‘I’m sorry, Catherine, I don’t know where your baby is.’
She withdrew her hand suddenly.
‘Then I must go. Thank you for your visit.’ She got up and with a slight rustle of fabric walked out of the room.
Candles flickered. The fire crackled. And I felt its warmth again.
I suddenly doubted what I’d seen. I didn’t believe in ghosts. This was crazy.
‘Wait!’ I shouted, rising from my seat and rushing out of the open door.
Henry cried, ‘No, Ian, leave her.’
I stopped dead. There was no-one in the corridor. She had moved fast to get out of sight so quickly. She must be in the next room. I pushed open the door. It was empty. No furniture. No paintings. Just bare floorboards.
Then she must have gone down the stairs – but how did she flee so quickly?
Henry grabbed by shoulder.
‘Let her go. She’ll be back.’
He guided me slowly back into the bedroom where the fire and light were very welcome. My mind raced.
‘How did you do it?’ I asked him.
‘The cold hand. Did she put her arm in an ice bucket before she came in? And the room. How did you change the temperature?’
He let go of my shoulder.
‘I’m sorry you feel that way. I thought you believed me.’
Then it struck me: proof of this fraud was right there in the room.
‘Let me see,’ I said.
‘The photos.’ I grabbed at the camera he still held. He tried to pull it away from me and it tumbled to the ground. He snatched it up quickly.
‘OK, don’t be so aggressive. You can see the photos.’
He flicked a button and the back screen illuminated.
‘Did you get a good shot?’ I asked.
‘When I turned the flash off, yes.’
The photo had her smiling at me. She was slightly out of focus but clear enough to identify her features. My face looked more frightened than I thought I’d been. But, even if a bit blurry, Catherine looked like a normal person. Not a ghost.
Then I remembered something Henry had said.
‘So remind me again why you can’t use a flash?’
‘It doesn’t matter,’ he said, his eyes suddenly wary. I snatched the camera off him.
‘What are you doing?’
‘If she really is a ghost, then the first photo you took with the flash won’t show her.’
I held up my arm to stop him.
‘Henry, if you’re conning me here, I’m going to be very angry.’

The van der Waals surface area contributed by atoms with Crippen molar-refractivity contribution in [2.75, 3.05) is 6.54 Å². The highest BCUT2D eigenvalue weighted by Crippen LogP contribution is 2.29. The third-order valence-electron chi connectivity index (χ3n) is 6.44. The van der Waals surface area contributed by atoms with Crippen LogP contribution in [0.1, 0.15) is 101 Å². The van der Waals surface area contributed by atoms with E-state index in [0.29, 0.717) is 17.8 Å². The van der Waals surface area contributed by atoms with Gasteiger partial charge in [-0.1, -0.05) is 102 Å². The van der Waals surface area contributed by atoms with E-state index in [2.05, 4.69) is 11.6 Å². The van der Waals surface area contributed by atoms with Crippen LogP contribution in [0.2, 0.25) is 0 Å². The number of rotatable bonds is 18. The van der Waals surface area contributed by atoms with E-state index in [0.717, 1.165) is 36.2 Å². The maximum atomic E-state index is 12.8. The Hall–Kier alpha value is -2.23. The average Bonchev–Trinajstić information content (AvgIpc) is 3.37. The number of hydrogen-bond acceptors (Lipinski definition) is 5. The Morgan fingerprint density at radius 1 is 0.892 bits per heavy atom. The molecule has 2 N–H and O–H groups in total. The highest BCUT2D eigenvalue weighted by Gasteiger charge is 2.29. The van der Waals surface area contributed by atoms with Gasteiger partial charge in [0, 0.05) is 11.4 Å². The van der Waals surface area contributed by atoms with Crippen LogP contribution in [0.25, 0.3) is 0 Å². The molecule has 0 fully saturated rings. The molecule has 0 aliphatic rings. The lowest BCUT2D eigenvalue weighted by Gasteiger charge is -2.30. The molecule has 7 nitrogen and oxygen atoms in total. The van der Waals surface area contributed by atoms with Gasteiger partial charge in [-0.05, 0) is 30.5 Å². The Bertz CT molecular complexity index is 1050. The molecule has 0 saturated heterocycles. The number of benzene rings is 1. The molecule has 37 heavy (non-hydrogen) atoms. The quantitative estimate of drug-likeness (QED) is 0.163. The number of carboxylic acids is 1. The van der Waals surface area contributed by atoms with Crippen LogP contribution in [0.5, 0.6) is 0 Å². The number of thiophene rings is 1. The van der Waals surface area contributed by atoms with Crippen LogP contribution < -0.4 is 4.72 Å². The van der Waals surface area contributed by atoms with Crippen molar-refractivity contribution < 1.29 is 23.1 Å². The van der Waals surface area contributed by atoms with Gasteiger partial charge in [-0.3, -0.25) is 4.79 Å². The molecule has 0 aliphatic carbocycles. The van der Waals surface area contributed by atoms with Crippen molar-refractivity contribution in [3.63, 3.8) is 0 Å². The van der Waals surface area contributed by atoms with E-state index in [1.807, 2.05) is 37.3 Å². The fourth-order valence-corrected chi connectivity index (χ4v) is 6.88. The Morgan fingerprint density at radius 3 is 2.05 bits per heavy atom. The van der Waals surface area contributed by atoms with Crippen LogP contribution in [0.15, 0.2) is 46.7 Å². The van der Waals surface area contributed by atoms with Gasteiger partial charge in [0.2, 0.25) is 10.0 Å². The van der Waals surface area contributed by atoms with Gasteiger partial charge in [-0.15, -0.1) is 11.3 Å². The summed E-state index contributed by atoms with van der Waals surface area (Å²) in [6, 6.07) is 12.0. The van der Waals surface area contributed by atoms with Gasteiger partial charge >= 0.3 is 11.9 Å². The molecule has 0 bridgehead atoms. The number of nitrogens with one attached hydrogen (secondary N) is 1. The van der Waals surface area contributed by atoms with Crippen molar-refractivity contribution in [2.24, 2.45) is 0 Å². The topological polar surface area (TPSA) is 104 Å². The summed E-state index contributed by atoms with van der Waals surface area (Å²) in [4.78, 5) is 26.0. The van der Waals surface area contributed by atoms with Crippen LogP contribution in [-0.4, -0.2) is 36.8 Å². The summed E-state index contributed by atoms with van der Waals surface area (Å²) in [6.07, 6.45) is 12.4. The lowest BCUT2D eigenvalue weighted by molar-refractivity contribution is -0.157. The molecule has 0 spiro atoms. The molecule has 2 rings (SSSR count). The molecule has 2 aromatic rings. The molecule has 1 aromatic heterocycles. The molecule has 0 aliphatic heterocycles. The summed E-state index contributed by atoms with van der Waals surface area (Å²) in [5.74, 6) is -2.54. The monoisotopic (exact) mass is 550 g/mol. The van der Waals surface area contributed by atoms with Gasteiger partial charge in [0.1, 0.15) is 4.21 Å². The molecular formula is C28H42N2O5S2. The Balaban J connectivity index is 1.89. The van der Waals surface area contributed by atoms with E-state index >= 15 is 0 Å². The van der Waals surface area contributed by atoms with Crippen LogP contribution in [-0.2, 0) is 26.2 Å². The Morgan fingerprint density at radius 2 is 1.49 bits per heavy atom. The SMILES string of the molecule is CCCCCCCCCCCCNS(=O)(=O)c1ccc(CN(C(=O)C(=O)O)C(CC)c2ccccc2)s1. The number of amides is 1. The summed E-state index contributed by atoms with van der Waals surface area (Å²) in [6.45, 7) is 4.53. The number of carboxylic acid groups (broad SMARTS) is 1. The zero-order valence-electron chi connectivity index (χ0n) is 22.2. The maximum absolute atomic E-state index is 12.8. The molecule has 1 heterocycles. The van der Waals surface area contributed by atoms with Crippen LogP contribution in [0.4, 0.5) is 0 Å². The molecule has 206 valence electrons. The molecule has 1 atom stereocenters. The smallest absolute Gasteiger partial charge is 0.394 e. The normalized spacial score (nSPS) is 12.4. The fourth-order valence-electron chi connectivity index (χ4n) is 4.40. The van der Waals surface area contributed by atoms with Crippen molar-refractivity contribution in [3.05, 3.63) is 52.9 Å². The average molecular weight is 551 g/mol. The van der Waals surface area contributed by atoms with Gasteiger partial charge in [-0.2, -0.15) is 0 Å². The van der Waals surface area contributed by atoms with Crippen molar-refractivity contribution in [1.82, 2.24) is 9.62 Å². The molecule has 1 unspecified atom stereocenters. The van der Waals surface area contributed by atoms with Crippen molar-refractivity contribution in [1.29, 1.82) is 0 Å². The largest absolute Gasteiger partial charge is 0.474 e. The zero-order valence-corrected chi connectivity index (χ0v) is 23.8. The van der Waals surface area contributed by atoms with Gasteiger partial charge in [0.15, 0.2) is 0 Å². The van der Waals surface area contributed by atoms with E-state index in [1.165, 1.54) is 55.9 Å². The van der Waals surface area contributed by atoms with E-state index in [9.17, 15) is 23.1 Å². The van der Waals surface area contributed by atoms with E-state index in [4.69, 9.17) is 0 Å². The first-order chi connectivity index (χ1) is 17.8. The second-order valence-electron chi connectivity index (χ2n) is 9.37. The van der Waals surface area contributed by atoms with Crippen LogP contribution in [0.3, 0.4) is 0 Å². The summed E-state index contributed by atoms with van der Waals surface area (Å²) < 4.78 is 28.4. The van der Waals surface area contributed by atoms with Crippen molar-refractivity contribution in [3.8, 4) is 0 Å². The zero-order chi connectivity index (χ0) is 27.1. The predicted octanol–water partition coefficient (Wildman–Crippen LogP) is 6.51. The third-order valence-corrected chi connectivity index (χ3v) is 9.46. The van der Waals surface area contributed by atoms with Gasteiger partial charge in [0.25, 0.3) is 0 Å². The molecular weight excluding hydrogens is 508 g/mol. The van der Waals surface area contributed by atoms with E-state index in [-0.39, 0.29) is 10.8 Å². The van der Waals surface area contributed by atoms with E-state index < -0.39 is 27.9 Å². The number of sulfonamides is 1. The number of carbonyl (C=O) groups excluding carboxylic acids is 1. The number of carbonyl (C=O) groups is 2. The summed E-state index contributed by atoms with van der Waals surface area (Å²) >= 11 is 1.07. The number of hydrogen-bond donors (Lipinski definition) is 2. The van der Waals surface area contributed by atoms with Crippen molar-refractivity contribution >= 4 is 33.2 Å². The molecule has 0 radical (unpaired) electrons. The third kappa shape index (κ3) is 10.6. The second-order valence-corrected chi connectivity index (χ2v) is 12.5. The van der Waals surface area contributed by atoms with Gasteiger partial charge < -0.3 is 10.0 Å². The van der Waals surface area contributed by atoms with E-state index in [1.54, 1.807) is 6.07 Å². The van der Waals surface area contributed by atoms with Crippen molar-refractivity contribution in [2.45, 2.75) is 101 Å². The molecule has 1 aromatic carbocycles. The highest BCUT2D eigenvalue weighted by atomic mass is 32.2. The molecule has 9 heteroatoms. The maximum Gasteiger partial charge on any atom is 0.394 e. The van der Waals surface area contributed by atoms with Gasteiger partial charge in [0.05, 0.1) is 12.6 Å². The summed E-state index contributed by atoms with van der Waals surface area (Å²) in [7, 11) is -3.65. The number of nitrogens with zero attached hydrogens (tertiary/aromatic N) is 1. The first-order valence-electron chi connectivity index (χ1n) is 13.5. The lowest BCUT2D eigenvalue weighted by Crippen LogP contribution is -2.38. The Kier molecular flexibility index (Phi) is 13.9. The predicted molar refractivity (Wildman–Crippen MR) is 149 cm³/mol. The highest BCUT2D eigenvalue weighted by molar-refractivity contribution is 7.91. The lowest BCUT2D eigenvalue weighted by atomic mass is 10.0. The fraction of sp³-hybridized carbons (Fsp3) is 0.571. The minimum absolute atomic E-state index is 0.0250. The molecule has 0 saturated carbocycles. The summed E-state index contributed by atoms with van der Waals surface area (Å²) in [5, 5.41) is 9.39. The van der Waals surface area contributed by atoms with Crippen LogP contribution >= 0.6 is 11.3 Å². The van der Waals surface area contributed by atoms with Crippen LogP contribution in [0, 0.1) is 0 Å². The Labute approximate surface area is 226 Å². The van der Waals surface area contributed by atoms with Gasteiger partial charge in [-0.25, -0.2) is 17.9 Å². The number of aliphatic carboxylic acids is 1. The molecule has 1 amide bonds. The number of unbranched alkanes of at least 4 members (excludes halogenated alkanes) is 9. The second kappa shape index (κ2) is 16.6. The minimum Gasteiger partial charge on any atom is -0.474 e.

I pressed a button and the last photo of Catherine and me appeared again. I flicked the switch to scroll back to the previous shot.
Her chair was empty, the light from the flashgun reflecting off the bright red silk cushion she had been sitting on and the sewing cloth Henry had placed there. The hairs stood up on the back of my neck a second time.
On the chair next to Catherine’s, the camera flash had illuminated the white cushion.
‘Where am I?’ I felt dizzy. Very dizzy. I was going to faint. ‘In this first photo, Henry, where am I?’
‘Ian, I’m sorry. I didn’t realize either at first.’
‘Not everyone can see ghosts like I can.’
‘But I can’t touch them. As a living person, I could never do that.’
‘What are you saying?’
‘You held her hand. You saw her, spoke to her and touched her.’
‘It must have been the car crash, Ian.’
‘What about it?’
‘You were killed.’
‘Don’t be crazy. This is some stupid digital trick.’
‘Ask yourself this: why didn’t you get soaking wet in the rain?’
I touched my chest. Then my arm and legs. My clothes were dry. But surely I had been wet when I arrived?
‘I have the photos I need now,’ he said. ‘I’ll print them and put them on the wall. You’ve helped Catherine find her way. What can I do for you?’
Feeling giddy and confused, I looked up at the soldier on the wall. Tears welled in my eyes and I sobbed.
‘Ian, how can I help you find your way to the other side?’
As the thunder clapped ever louder and lightning lit the bedroom with flash after flash, my sobbing became a wailing; a wailing that swirled round and round and round my head, as if unable to escape, however loud I cried.
Catherine went to the other side that day; she’s with her husband and son again now. But every night the modern-day Henry still visits the bedroom under the roof. Every night he lights a fire and candles that flicker and dance on the row of faces on the wall.
Because the house is still haunted.
And I’m still wailing.
Night after night after night…
– PJ Stephenson
PJ is a British writer living in Switzerland. His fiction is inspired by history, nature and human nature. He has had short stories published in outlets such as Dream Catcher, Flash Fiction Magazine, Flash Frontier, The Fiction Pool, STORGY, Writers’ Forum Magazine, Writing Magazine and several anthologies. He’s at @Tweeting_Writer.